Uninformed decision

The decision was made without the benefit of any meaningful conscious thought, fact finding, selection of criteria, or evaluation of alternatives.  This might happen when someone makes a ‘gut choice’.  When this occurs, the decision maker relied upon unconscious, subjective and emotional processes to determine what ‘feels right’ in order make the final choice.

Wrenching decision

The decision involves significant emotional turmoil to the decision maker, perhaps due to a dilemma.  A wrenching decision implies that the decision maker knows that harm or negative consequences will occur as a result of the decision.  One would think that a military officer ordering soldiers to certain death from attacking a fortified enemy experiences a ‘gut wrenching decision’.

Wow, there’s a lot of ways to think about and describe decisions and decision making.  I hope that you found this review useful.  Please feel free to share your thoughts and interpretations.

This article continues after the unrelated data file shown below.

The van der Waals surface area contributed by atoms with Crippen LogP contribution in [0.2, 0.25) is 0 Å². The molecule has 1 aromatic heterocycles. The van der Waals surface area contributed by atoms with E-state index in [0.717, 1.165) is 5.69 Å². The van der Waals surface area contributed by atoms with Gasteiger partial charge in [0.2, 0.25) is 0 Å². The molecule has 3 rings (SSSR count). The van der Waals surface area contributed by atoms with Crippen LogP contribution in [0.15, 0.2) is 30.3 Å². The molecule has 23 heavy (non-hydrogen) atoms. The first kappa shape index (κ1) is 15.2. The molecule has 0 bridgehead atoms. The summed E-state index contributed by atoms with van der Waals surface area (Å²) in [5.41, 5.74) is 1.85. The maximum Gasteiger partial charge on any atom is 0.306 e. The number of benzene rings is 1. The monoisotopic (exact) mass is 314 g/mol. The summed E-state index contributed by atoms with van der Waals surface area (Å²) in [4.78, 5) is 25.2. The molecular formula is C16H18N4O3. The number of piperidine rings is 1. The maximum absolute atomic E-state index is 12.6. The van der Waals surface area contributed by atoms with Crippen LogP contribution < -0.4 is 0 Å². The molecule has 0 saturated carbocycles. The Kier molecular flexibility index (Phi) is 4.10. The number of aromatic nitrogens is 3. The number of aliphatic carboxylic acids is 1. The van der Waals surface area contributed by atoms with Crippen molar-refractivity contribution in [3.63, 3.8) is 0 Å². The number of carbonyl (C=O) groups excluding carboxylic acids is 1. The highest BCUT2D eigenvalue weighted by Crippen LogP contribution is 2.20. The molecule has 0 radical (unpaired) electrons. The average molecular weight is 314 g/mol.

This entry was posted in Fundamentals, General and tagged by Valerisys (Mike Gallo). Bookmark the permalink.

About Valerisys (Mike Gallo)

I'm a farmer. My crop is knowledge. I founded Valerisys Consulting to help organizations make better planning and budgeting decisions by helping them harvest knowledge from their own organization. As a senior analyst, project manager, division director, and CFO, I have harvested data to help clients gain better insights into their decisions, using the language of finance.

Leave a Reply